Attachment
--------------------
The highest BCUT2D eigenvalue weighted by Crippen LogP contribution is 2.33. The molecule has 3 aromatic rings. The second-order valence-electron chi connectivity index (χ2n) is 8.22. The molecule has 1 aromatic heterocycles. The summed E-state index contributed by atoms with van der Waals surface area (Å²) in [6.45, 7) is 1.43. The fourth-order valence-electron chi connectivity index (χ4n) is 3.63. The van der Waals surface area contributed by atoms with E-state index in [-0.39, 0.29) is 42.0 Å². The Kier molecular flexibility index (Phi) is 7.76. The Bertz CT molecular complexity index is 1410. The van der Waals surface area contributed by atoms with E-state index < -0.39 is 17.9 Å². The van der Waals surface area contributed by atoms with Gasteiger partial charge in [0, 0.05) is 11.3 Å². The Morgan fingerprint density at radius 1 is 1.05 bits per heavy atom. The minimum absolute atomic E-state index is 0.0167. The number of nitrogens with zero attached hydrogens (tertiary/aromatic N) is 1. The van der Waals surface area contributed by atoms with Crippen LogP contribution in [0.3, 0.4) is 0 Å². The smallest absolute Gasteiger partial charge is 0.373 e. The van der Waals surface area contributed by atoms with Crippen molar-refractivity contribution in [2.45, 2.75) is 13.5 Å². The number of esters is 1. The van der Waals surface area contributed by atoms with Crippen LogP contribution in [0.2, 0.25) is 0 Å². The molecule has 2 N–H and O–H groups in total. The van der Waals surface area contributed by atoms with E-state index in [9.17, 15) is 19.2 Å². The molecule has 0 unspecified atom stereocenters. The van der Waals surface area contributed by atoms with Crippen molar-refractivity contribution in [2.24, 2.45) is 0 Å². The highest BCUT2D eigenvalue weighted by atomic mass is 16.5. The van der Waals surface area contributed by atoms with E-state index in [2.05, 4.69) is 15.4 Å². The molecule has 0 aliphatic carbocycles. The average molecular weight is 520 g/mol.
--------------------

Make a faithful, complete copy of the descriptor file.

The highest BCUT2D eigenvalue weighted by Crippen LogP contribution is 2.33. The molecule has 3 aromatic rings. The second-order valence-electron chi connectivity index (χ2n) is 8.22. The molecule has 1 aromatic heterocycles. The summed E-state index contributed by atoms with van der Waals surface area (Å²) in [6.45, 7) is 1.43. The fourth-order valence-electron chi connectivity index (χ4n) is 3.63. The van der Waals surface area contributed by atoms with E-state index in [-0.39, 0.29) is 42.0 Å². The Kier molecular flexibility index (Phi) is 7.76. The Bertz CT molecular complexity index is 1410. The van der Waals surface area contributed by atoms with E-state index < -0.39 is 17.9 Å². The van der Waals surface area contributed by atoms with Gasteiger partial charge in [0, 0.05) is 11.3 Å². The Morgan fingerprint density at radius 1 is 1.05 bits per heavy atom. The minimum absolute atomic E-state index is 0.0167. The number of nitrogens with zero attached hydrogens (tertiary/aromatic N) is 1. The van der Waals surface area contributed by atoms with Crippen LogP contribution in [0.3, 0.4) is 0 Å². The smallest absolute Gasteiger partial charge is 0.373 e. The van der Waals surface area contributed by atoms with Crippen molar-refractivity contribution in [2.45, 2.75) is 13.5 Å². The number of esters is 1. The van der Waals surface area contributed by atoms with Crippen LogP contribution in [0.2, 0.25) is 0 Å². The molecule has 2 N–H and O–H groups in total. The van der Waals surface area contributed by atoms with E-state index in [9.17, 15) is 19.2 Å². The molecule has 0 unspecified atom stereocenters. The van der Waals surface area contributed by atoms with Crippen molar-refractivity contribution in [2.24, 2.45) is 0 Å². The highest BCUT2D eigenvalue weighted by atomic mass is 16.5. The van der Waals surface area contributed by atoms with E-state index in [2.05, 4.69) is 15.4 Å². The molecule has 0 aliphatic carbocycles. The average molecular weight is 520 g/mol.